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Spiranthe d'automne MHNT.jpg
Spiranthes spiralis
Scientific classification e
Kingdom: Plantae
Clade: Angiosperms
Clade: Monocots
Order: Asparagales
Family: Orchidaceae
Subfamily: Orchidoideae
Tribe: Cranichideae
Subtribe: Spiranthinae
Genus: Spiranthes
Rich., 1817
Type species
Ophrys spiralis = Spiranthes spiralis

See text

Spiranthes is a genus of orchids in the subfamily Orchidoideae. They are known commonly as ladies tresses, ladies'-tresses, or lady's tresses.[1] The genus is distributed in the Americas, Eurasia, and Australia.[2] The genus name Spiranthes is derived from the Greek speira ("coil") and anthos ("flower"), and was inspired by the spirally arranged inflorescence.[2]


These are perennial herbs growing from fleshy root systems that are sometimes thick and appear tuberous. Most of the leaves are basal, but some species have leaves higher on the stem before the inflorescence matures, often taking the form of a sheath around the stem. The inflorescence is a terminal spike with flowers arranged in a loose or dense spiral. As in most other orchids, the flowers are resupinate, twisting during development into an upside-down position. The six tepals may be separate, or the three upper may be joined to form a hood over the lip petal. The lip is pouched and is thin to somewhat fleshy. The flowers are usually white, cream, yellow, scarlet or red, and at least one species has pink flowers.[2][3]



There are about 42[4] to 45[2] species in the genus.

Species include:[1][2][5][6]

Hybrids include:

  • Spiranthes × intermedia Ames (1903) (eastern Canada & USA)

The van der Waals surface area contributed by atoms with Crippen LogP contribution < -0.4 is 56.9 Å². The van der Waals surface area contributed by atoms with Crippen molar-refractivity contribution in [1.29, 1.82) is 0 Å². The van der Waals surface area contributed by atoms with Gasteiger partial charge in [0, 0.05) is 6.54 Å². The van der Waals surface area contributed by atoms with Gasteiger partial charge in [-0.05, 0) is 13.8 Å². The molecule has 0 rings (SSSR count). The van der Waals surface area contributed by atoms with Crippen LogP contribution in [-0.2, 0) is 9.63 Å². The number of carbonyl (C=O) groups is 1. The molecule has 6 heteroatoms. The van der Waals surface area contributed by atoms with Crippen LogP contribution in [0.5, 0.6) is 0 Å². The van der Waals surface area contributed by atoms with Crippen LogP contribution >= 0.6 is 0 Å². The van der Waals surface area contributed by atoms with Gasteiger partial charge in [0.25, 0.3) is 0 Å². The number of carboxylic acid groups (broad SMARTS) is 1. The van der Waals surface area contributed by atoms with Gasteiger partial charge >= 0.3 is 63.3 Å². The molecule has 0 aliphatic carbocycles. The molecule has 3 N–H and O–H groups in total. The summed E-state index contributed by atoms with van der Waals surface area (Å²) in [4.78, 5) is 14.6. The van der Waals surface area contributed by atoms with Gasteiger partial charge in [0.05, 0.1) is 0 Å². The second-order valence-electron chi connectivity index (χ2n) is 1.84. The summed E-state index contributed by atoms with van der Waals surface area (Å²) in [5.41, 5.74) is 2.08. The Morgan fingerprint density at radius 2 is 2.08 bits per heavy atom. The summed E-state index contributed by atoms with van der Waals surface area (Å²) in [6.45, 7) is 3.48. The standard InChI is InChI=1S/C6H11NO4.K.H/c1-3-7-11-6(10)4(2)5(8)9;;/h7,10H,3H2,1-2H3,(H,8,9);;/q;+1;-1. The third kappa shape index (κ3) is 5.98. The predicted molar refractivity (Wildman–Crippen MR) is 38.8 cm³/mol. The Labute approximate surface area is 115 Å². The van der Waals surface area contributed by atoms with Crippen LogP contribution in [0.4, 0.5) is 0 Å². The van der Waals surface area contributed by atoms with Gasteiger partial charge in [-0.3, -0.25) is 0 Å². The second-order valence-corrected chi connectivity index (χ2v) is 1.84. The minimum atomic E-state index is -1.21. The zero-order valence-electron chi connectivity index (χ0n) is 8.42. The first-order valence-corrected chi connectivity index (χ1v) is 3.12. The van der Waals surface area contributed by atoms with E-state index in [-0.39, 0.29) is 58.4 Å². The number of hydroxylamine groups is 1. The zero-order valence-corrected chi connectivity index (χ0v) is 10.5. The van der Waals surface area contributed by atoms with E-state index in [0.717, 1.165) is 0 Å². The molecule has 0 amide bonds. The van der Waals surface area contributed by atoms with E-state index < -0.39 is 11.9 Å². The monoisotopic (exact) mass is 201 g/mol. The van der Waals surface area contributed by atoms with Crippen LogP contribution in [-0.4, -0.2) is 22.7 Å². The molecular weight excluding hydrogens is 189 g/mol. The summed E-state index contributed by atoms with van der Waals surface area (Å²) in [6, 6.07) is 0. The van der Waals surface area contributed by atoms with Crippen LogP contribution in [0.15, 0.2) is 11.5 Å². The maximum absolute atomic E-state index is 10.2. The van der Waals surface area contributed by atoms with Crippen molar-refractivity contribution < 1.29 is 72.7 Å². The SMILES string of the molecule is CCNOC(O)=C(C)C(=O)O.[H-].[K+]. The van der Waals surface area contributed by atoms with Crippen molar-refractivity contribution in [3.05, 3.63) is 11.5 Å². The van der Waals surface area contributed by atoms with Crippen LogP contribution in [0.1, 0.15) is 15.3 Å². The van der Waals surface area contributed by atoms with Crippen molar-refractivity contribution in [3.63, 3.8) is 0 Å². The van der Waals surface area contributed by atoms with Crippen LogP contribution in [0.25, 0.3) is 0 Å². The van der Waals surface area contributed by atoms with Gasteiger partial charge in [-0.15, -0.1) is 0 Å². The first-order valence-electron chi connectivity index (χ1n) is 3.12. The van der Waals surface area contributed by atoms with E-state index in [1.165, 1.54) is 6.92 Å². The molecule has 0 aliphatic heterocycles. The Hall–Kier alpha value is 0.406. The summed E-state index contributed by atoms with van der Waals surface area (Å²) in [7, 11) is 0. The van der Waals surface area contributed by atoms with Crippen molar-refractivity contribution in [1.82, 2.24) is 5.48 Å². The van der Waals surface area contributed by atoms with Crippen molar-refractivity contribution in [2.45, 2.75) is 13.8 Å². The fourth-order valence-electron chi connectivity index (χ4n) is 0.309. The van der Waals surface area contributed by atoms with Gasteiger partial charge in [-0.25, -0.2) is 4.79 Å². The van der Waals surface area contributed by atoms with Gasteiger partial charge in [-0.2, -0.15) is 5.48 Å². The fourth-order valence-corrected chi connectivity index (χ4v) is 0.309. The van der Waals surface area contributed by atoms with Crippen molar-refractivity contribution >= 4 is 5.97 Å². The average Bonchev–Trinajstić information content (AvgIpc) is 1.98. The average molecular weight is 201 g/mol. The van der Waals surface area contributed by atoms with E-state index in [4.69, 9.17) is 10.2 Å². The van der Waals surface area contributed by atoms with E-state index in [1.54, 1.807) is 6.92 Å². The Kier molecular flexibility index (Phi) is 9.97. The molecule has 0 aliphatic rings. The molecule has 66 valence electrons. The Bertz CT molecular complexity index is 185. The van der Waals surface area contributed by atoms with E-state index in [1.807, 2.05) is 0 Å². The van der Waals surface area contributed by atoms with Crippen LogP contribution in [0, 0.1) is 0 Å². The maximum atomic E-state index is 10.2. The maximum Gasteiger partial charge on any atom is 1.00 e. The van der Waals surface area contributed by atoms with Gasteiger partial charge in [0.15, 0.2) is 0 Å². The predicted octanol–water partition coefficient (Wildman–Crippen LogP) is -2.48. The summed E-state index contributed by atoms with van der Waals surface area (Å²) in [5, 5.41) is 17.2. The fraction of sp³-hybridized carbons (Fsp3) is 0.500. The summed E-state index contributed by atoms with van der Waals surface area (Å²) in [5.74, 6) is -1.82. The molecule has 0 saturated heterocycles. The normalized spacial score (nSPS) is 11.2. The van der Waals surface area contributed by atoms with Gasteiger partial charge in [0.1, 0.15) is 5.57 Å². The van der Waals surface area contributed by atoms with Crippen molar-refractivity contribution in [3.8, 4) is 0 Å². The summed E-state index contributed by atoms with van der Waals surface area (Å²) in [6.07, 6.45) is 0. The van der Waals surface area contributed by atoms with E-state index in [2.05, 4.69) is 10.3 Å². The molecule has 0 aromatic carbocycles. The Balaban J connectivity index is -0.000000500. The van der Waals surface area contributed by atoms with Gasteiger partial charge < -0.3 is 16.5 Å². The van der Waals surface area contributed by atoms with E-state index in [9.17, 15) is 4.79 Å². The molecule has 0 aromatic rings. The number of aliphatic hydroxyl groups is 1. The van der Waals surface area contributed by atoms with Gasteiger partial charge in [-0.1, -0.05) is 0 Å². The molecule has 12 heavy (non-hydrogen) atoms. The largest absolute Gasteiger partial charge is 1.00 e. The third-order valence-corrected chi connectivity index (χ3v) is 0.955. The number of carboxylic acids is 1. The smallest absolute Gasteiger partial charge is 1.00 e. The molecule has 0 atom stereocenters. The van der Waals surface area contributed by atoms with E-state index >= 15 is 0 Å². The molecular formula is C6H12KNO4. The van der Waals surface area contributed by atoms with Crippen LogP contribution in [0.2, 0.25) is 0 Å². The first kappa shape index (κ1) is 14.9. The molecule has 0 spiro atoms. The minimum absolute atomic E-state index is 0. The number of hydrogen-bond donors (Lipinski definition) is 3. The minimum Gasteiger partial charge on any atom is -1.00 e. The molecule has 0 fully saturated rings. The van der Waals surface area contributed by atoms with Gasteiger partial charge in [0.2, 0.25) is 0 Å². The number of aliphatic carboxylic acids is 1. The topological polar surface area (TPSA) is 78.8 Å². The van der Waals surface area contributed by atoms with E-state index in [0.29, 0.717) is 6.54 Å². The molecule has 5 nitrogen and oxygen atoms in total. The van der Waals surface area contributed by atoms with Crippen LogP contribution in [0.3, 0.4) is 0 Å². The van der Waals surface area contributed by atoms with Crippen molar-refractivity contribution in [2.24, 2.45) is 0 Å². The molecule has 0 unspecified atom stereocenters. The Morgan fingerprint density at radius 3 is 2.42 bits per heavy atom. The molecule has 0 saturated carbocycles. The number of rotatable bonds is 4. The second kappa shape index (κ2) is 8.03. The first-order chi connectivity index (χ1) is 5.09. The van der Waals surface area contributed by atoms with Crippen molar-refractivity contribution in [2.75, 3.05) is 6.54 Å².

• Spiranthes × itchetuckneensis P.M.Br. (1999) (Florida)
  • Spiranthes × simpsonii Catling & Sheviak (1993) (eastern Canada & USA)


This genus has undergone many taxonomic changes. Spiranthes once contained all the species from the subtribe Spiranthinae. In 1920, Spiranthes was split into 24 genera.[9] Revisions in 1951[10] and 1958[11] placed more species into the genus. During the 1990s it was divided again.[12]

It is difficult to clearly define the species of this taxon because some of them are polymorphic, taking a number of different forms.[13] There is a species complex involving S. cernua, a "facultatively agamospermic polyploid compilospecies"[14] which takes many forms that appear well-separated at times and have been mistaken for new species. An example might be S. parksii, a member of the complex and probably a descendent of S. cernua. It has been suggested that this species is just another rare form.[15][13]


  1. ^ a b Spiranthes. Integrated Taxonomic Information System (ITIS).
  2. ^ a b c d e Spiranthes. Flora of North America.
  3. ^ Spiranthes. The Jepson eFlora 2013.
  4. ^ Spiranthes. New South Wales Flora Online. National Herbarium, Royal Botanic Garden, Sydney.
  5. ^ GRIN Species Records of Spiranthes.
  6. ^ Spiranthes. USDA PLANTS.
  7. ^ Sheviak, C. (1990). A new Spiranthes (Orchidaceae) from the cienegas of southernmost Arizona. Rhodora 92 213–31.
  8. ^ a b Spiranthes. Flora of China.
  9. ^ Schlechter, R. (1920). Versuch einer systematischen Neuordnung der Spiranthinae. Beih. Bot. Centralbl. 37 317–454. (in German)
  10. ^ Williams, L. O. The Orchidaceae of Mexico - 4 Volumes. Ceiba Tegucigalpa. 1951.
  11. ^ Schweinfurth, C. Orchids of Peru. Fieldiana Bot. 30 1–260. 1958.
  12. ^ Szlachetko, D. L. (1996). Studies on Spirantheae Orchidaceae: I. Varia. Fragmenta Floristica et Geobotanica 41(2), 845-63.
  13. ^ a b Dueck, L. A. and K. M. Cameron, K. M. (2007). Sequencing re-defines Spiranthes relationships, with implications for rare and endangered taxa. Lankesteriana 7(1-2), 190-95.
  14. ^ Spiranthes cernua. Flora of North America.
  15. ^ Spiranthes parksii. Flora of North America.

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